Brussels, 14 November 2012. Today, the European Commission published “The state of the European carbon market in 2012”. The report estimates the EU Emissions Trading Scheme (ETS) is oversupplied by up to 2 billion allowances. International offset credits account for three quarters or more of this surplus. What the report does not propose are measures to restrict offsets before 2020. This, despite new evidence that a large amount of offset credits haven’t delivered real reductions and are leading to a net increase of 1.6 billion tonnes of CO2 by 2020.
The carbon market report states that international offset credits are “a major driver for the build-up of the surplus.” Offsets account for three quarters or more of the overall surplus in the EU ETS by 2020. To improve the functioning of the carbon market, the European Commission proposes both immediate and long-term structural measures. Structural measures include no or much more limited access to international credits, but not until after 2020.
A recent report commissioned by the High Level Panel of the Clean Development Mechanism (CDM) Policy Dialogue concludes that up to 3.6 billion offset credits could come from business-as-usual projects. Of these, hydro and wind power projects alone could cause a net emission increase of 1.3 billion tCO2 each.
Despite the large amount of offset credits allowed in the EU ETS, the Commission’s carbon market report does not address the impact of offset credits that don’t deliver real CO2 reductions. Yet recent announcements from New Zealand are proclaiming to ban CDM offset credits from large hydro projects and others from South Korea are pronouncing not to allow CDM offset credits until 2020 altogether.
“There are legitimate questions about these types of international units and the Government wants to maintain the integrity of the ETS,” New Zealand Climate Change Minister Tim Groser said in a statement yesterday.
The CDM Policy Dialogue report finds that, to a large extent, the assessment of the net CO2 mitigation impact of the CDM hinges on judgments regarding the additionality of CDM projects in the power sector – especially wind and hydro, but also natural gas, coal, waste-gas capture and biomass energy power projects. These types of projects are forecasted to be the source of over half of the carbon credits that will be issued by 2020.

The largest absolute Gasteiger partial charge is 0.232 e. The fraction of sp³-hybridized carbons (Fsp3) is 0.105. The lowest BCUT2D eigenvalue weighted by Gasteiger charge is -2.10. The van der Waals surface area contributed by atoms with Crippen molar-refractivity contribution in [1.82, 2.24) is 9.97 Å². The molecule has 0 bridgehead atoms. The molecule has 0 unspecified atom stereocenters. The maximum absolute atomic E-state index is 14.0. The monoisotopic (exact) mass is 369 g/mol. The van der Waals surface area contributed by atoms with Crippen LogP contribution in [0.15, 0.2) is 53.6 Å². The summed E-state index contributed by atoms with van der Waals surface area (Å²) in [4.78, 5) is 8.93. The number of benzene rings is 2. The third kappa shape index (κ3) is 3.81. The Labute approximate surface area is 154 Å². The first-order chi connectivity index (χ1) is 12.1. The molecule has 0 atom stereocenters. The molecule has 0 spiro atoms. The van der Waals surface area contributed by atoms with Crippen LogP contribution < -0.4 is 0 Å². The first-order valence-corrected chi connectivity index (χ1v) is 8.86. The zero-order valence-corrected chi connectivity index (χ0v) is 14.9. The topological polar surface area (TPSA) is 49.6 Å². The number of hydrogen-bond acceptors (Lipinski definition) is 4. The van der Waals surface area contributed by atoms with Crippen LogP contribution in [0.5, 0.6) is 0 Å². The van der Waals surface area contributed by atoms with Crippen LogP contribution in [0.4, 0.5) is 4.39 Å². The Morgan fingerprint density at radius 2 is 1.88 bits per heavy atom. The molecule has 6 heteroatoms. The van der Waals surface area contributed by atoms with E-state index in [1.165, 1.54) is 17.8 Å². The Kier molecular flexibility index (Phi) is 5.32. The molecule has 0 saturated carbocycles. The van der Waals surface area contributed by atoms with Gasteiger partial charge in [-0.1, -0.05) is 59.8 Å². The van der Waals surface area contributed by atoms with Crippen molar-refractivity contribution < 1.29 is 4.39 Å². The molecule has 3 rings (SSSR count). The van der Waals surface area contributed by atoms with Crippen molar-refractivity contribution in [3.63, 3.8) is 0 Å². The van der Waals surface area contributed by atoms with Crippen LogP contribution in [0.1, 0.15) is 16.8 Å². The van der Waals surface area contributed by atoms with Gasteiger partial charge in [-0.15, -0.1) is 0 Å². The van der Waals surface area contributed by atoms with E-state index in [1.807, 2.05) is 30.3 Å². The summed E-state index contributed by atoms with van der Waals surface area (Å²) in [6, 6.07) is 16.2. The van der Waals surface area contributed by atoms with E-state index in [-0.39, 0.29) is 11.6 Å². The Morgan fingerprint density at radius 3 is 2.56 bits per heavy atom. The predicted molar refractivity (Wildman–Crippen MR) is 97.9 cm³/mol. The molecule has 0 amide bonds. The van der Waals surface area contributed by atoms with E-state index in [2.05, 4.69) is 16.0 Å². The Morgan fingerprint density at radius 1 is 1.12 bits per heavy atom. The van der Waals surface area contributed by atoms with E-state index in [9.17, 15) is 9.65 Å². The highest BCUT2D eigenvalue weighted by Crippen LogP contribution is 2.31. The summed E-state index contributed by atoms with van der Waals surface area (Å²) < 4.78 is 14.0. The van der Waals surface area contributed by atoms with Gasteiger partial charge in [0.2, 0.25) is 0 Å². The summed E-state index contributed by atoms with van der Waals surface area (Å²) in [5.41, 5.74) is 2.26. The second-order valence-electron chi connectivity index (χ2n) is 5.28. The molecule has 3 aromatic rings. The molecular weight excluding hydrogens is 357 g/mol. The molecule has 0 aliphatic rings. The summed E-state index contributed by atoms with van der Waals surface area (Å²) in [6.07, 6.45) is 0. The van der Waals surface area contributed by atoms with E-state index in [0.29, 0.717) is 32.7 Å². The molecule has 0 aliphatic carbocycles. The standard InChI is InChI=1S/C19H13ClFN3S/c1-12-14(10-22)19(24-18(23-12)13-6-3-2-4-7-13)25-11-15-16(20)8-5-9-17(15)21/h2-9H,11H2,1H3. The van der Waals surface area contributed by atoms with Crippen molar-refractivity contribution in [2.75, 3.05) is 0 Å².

“Ample evidence exists that large scale CDM projects from the power sector are not additional and pose an immediate threat to the EU ETS” warned Eva Filzmoser, Director at CDM Watch. “In addition to this week’s proposal by the European Commission to back-load 900 million allowances, it is vital to address the serious quality concerns of international offsets right now and not wait until 2020”.
The United Nations’ CDM Executive Board has been unwilling to address these issues. On the contrary, the Board recently confirmed its support for new coal power plants. Such plants can now earn CDM credits by simply claiming that they would have used a less efficient technology without CDM support. Six coal projects have already been registered and will receive about 90 million undeserved carbon credits over the next 10 years. Another 26 projects are currently under validation and can apply for registration any time. Together, they could potentially add another 220 million carbon credits over the next ten years.
“It’s shocking that the CDM Executive Board recently reinstated the coal power methodology and rejected proposals to improve additionality rules against the advice of its own expert panel” commented Anja Kollmuss, Carbon Market Expert at CDM Watch. “With the lack of political will at UN level, pressure is on the buyers of offset credits to add quality standards that ensure the environmental integrity”.
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Note to journalists:
- Link to the European Commission Carbon Market Report
- Link to the report “Assessing the impact of the Clean Development Mechanism” commissioned by the High-Level Panel on the CDM Policy Dialogue
Press contact:Eva Filzmoser CDM Watch Director email@example.com Tel: +32499212081